Can we face any more?; profile; The Duchess of York

Idle, extravagant and indulged, she failed to be royal.

Geraldine Bedell
Sunday 31 March 1996 02:02

LIKE a death's head, the whitened, tightened features of the Duchess of York gaze out from the cover of the latest issue of Hello! Inside, over seven pages, portraits of a woman we know to be freckled and inclined to blotchiness are so ghostly and ghastly as to suggest she has unaccountably confused the Max Factor and the Polyfilla.

There is method in the mad whitewashing. She has been airbrushed, retouched and probably helped along by sticky tape and Preparation H haemorrhoid cream (to give instant facelift), for good reason. Never has the real Fergie, the fleshly, obstinate-jawed woman increasingly known as the Duchess of Yuk, been in such bad odour as in recent weeks. And that is really saying something.

Fergie has been a kind of joke, a bad-taste royal ever since the toe- sucking pictures, ever since she threw bread rolls in the first-class cabin on a transatlantic aircraft, perhaps, for many, even since It's A Royal Knockout. But the past few weeks have seen her plumbing depths of crass and erratic behaviour that might once have seemed beyond even her.

She has twice changed her flight plans at the last minute to pursue the 28-year-old Austrian tennis star Thomas Muster around the world, to Melbourne and to Florida - conduct which would be embarrassing in a lovesick teenager, and should be far beneath the dignity of a 37-year-old duchess.

This overstimulated behaviour, it has been speculated, could be a side effect of the speed-like diet pills she has been prescribed by a New York doctor, phentermine and fenfluramine, or even of speculation about Prince Andrew's health ("I must be the first person in medical history to contract Aids and put on weight," he has been reported as saying). At any rate, she has been more than usually high-handed. Two more aides have gone, the latest in a wearisome series. And the week before last, she ill-temperedly refused to be photographed competing in a horse race in Qatar.

Money, however, seems the likeliest root of the evil. The duchess has an estimated pounds 3m overdraft at Coutts, and the Queen has announced she can no longer look to the palace for assistance. Yet she needs millions to maintain her Bollinger-and-beluga lifestyle. She has nothing to sell but herself - hence the deal with an Italian agency and Hello! for pictures from Qatar, and the pancake-and- kohl-overload session.

Money is at the root of the legal dispute with her former friend Lily Mahtani, who is suing her for pounds 95,000, which Mahtani alleges she lent her towards a holiday in the South of France in 1994 and she maintains was a gift. She has also vowed to "defend vigorously" any proceedings that John Bryan, the man who made financial advice look filthy, might bring against her for one third of her world- wide earnings from Budgie the Helicopter. He has now upped the ante by securing a pounds 6m deal on a yet-to-be-written book about their four-and- a-half-year affair and the breakdown of her marriage to Prince Andrew.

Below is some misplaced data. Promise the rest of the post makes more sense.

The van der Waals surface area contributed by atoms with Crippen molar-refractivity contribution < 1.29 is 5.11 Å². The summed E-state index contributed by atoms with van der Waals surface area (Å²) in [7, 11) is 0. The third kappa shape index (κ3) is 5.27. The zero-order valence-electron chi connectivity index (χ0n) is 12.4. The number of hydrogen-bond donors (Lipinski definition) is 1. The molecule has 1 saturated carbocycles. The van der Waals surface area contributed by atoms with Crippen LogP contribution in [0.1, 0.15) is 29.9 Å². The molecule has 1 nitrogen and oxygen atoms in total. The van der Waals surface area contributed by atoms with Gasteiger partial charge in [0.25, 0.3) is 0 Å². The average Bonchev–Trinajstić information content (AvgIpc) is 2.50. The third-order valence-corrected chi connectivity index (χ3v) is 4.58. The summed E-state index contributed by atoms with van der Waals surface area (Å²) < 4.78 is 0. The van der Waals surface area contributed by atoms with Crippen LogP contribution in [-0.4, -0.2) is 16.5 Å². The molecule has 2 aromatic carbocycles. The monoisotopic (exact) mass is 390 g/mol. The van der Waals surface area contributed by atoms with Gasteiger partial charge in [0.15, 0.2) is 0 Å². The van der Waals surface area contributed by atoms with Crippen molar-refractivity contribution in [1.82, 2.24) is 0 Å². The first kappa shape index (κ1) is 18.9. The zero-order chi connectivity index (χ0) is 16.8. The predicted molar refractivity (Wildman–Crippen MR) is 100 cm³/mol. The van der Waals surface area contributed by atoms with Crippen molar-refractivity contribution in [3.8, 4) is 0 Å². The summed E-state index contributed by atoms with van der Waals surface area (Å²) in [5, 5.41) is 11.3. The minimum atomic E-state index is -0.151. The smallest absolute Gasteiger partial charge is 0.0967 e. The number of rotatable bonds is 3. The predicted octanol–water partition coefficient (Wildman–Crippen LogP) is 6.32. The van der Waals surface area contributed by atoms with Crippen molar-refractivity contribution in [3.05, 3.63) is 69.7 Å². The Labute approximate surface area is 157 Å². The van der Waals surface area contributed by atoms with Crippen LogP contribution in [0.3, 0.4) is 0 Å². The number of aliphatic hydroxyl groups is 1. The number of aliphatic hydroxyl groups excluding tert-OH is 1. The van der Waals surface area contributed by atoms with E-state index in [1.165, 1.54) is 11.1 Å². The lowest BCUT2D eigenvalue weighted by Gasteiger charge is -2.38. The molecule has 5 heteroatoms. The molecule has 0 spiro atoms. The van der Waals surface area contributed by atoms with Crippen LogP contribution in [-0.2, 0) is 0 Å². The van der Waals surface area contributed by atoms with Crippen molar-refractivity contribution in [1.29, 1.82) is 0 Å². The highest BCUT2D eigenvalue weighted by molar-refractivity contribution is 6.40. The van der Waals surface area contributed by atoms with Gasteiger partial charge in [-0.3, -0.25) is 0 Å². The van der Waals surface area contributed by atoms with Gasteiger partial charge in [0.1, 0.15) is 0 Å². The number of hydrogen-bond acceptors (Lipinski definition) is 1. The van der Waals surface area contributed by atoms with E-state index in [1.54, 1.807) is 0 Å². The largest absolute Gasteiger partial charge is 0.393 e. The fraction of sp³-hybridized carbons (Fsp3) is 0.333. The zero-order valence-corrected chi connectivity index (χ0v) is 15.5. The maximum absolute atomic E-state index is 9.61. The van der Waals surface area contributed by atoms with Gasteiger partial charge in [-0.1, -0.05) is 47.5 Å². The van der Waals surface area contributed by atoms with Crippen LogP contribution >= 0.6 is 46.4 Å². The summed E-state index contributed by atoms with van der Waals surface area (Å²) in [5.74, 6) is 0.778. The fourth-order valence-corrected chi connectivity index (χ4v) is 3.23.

Her increasing willingness to trade cachet for cash has drawn her to characters she would have done better to avoid. Bryan has been accused of a pounds 900,000 fraud in Germany following the collapse of his construction company, Oceonics Deutschland. His business partner Allan Starkie, a former Fergie confidant, spent three months in prison in Frankfurt on similar charges. Until last year, she had agreed to lend her name to a string of money-making "Duchess of York Nursing Homes" planned by Clive Garrad, a 45-year-old East End businessman. She withdrew a few months before he too was jailed, for VAT fraud.

"Fergie: has she got mad cow?" the Daily Mail demanded last week in the face of this torrent of embarrassments and indignities. In fact, what the duchess most resembles is mad cow's infective agent, the rogue protein, the prion. Her voracious lifestyle and tacky friendships have poisoned the royal family. She has made the monarchy look spongy.

IT SEEMED like a good idea at the time. When Sarah Ferguson married Prince Andrew in 1986, the Daily Mail's Ann Leslie even posited the existence of some celestial public relations expert guiding the royal family in how best to please the public. The Windsors were out of touch: a decent, reserved, uptight, landed family whose idea of a good time was a picnic in cardigans beside the River Dee. They needed updating for a country in which the most ordinary people holidayed in the Mediterranean.

Sarah Ferguson was a breath of fresh air: vivacious, straightforward, enthusiastic. She had a job, with a publishing company, which she did not intend to give up. She told jokes (one, in her first television interview, involving the word "prick", so ribald it had to be cut). She had had at least two previous affairs, with a ski instructor, Kim Smith-Bingham, and a racing driver, Paddy McNally: she came from a world in which sexual and emotional life was about personal happiness, rather than dynasties. (The drawbacks of the virgin sacrifice option were already becoming apparent).